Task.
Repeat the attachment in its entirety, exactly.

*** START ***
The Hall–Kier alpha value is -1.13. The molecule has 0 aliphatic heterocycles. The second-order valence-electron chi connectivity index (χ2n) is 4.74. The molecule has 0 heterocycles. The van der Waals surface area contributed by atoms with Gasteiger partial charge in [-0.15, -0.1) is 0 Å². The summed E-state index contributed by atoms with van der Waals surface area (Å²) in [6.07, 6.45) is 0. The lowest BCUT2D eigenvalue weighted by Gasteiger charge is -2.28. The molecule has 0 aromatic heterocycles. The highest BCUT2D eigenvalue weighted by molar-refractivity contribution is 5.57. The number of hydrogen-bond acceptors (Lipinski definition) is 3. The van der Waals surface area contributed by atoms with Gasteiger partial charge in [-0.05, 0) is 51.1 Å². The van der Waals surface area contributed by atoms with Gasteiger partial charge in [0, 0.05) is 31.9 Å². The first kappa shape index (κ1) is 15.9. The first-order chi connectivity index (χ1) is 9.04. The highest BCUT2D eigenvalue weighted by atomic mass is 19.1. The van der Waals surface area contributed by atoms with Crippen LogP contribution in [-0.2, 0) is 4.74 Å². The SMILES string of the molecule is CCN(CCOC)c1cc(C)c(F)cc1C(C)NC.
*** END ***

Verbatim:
The Hall–Kier alpha value is -1.13. The molecule has 0 aliphatic heterocycles. The second-order valence-electron chi connectivity index (χ2n) is 4.74. The molecule has 0 heterocycles. The van der Waals surface area contributed by atoms with Gasteiger partial charge in [-0.15, -0.1) is 0 Å². The summed E-state index contributed by atoms with van der Waals surface area (Å²) in [6.07, 6.45) is 0. The lowest BCUT2D eigenvalue weighted by Gasteiger charge is -2.28. The molecule has 0 aromatic heterocycles. The highest BCUT2D eigenvalue weighted by molar-refractivity contribution is 5.57. The number of hydrogen-bond acceptors (Lipinski definition) is 3. The van der Waals surface area contributed by atoms with Gasteiger partial charge in [-0.05, 0) is 51.1 Å². The van der Waals surface area contributed by atoms with Gasteiger partial charge in [0, 0.05) is 31.9 Å². The first kappa shape index (κ1) is 15.9. The first-order chi connectivity index (χ1) is 9.04. The highest BCUT2D eigenvalue weighted by atomic mass is 19.1. The van der Waals surface area contributed by atoms with Crippen LogP contribution in [-0.2, 0) is 4.74 Å². The SMILES string of the molecule is CCN(CCOC)c1cc(C)c(F)cc1C(C)NC.